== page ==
By Jeff White
GREENSBORO, N.C. — The UVa men’s basketball roster shrunk last weekend, when Tony Bennett suspended Sylven Landesberg for the rest of the season, and it shrunk again Monday, when Calvin Baker left the team.
If the Cavaliers are feeling sorry for themselves on the eve of the ACC tournament, it wasn’t apparent Monday or Tuesday at John Paul Jones Arena. The players’ mood was upbeat and their work rate high, and their concentration rarely lapsed.
“They’ve had two spirited practices,” Bennett said. “I hope it carries over.”
It’s spring break at UVa, but Bennett’s players are not acting as if they’d rather be on a beach somewhere. Laughter and good-natured ribbing filled the team bus Tuesday afternoon as it rolled down Route 29 to Greensboro, “I Love You, Man” playing on screens above the seats.
“I think we’re very excited,” senior center Jerome Meyinsse said after practice at JPJ. “During times of adversity, we can either grow apart or come together, and I think we’re really coming together.”
Nobody who saw UVa play then-No. 22 Maryland on Saturday would dispute that. Without Landesberg, who would be named second-team all-ACC two days later, the Wahoos battled the Terrapins to the end and, if not for a controversial call by official Jamie Luckie, might have won.
In the Cavaliers’ previous six games — all losses — they often weren’t even competitive, but their fighting spirit returned against the Terps.
“I told the guys that I’ve gotten so many positive e-mails from people complimenting the young men on their effort on the floor and their cohesiveness in a tough situation,” Bennett said Tuesday at JPJ. “And I just said, ‘Keep that up.’
“They did it yesterday in practice. They did it today. We know we’ve got work to do, but they worked hard.”
After starting 5-2 in the ACC, U.Va. imploded. The ‘Hoos dropped their final nine regular-season games, the second-to-last of which was at Boston College. The rematch is Thursday in the opening game of Bennett’s first ACC tournament.
At noon, No. 9 seed Virginia (14-15) meets No. 8 seed BC (15-15) at the Greensboro Coliseum.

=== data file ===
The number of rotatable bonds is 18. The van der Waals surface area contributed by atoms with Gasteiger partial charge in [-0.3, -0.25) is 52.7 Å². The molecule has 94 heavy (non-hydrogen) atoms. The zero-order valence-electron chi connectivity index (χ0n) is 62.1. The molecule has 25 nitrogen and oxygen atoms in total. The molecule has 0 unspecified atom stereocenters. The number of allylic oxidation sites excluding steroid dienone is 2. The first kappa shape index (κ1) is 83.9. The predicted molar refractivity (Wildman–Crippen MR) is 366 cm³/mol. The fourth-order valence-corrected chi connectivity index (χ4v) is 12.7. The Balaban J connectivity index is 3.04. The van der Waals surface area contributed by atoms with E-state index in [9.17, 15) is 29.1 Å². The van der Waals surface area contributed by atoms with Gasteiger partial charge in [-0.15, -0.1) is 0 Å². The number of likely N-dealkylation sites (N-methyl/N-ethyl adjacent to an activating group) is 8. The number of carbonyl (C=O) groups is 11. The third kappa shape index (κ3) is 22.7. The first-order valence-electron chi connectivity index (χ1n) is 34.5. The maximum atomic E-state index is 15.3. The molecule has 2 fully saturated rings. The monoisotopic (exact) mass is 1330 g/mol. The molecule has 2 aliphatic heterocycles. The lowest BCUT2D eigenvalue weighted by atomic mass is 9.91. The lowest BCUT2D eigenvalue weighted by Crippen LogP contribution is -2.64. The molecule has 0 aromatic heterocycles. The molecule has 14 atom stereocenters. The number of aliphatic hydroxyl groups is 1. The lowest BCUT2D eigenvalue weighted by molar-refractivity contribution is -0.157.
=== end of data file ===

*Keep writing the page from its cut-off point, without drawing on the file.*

“We feel like we lost a lot of tough games,” Meyinsse said. “If three or four of those go our way, we’d be in a different situation. But we still have a chance. We still have games to play, so we’re just being positive and looking forward to Thursday.”
Baker, whom Bennett named a team captain early in the season, along with Meyinsse and Solomon Tat, went through the Senior Day ceremony before the Maryland game, and his departure was unexpected.
The 6-2 guard from Newport News shot only 31.5 percent from the floor this season — 23.5 percent from 3-point range — but Baker would have given Bennett another option at the point during the ACC tournament.
“It’s just something else that we have to deal with,” Meyinsse said, “but we all wish him the best, and we have to keep moving forward.”
Landesberg, who is unlikely to return to UVa, stopped by JPJ and talked with his teammates Tuesday morning.
In Virginia’s 68-55 loss at BC on March 3, the 6-6 swingman scored 13 points. With Landesberg out, Virginia is likely to start three guards — 5-11 Jontel Evans, 6-0 Sammy Zeglinski and 6-4 Mustapha Farrakhan — with 6-8 Mike Scott and the 6-9 Meyinsse.
The Eagles are taller and stronger than UVa, especially in the backcourt. And that makes defending BC’s trademark Flex offense especially challenging for Virginia.
Boston College’s starters include 6-3, 200-pound Reggie Jackson, 6-6, 218-pound Corey Raji and 6-5, 228-pound Rakim Sanders. Raji and Sanders love to operate in the paint, and they punished UVa at Conte Forum.
The 6-5, 217-pound Tat is the only perimeter player on the Cavaliers’ roster with comparable strength. Tat played a season-high 11 minutes in the regular-season meeting, and he may be needed again Thursday against the Eagles.
“They’re so physical, and when you play them, you know they’re going to do it,” Bennett said. “It’s kind of a battle of wills. Who’s going to impose their will? Is the defense gonna work?”
At Conte Forum, the Eagles exploited UVa’s defensive breakdowns and bolted to a 13-2 lead.
“Early in the game they got a couple transition buckets and offensive rebounds, but they also got a few shots right around the basket,” Bennett said. “You’d rather have them having to shoot the baseline jumper, the top-of-the-key and elbow jumpers, more than those quick flex cuts where they throw it right at the rim and lay it up.”
Virginia had Landesberg in Chestnut Hill, and still lost. If the ‘Hoos are to avenge that defeat and advance to a quarterfinal meeting with top-seeded Duke, they need to make up for the loss of Landesberg’s offense. More important, they need to duplicate the defensive intensity they showed in practice Monday and Tuesday.
“It’s gotta be the little engine that could,” Bennett said.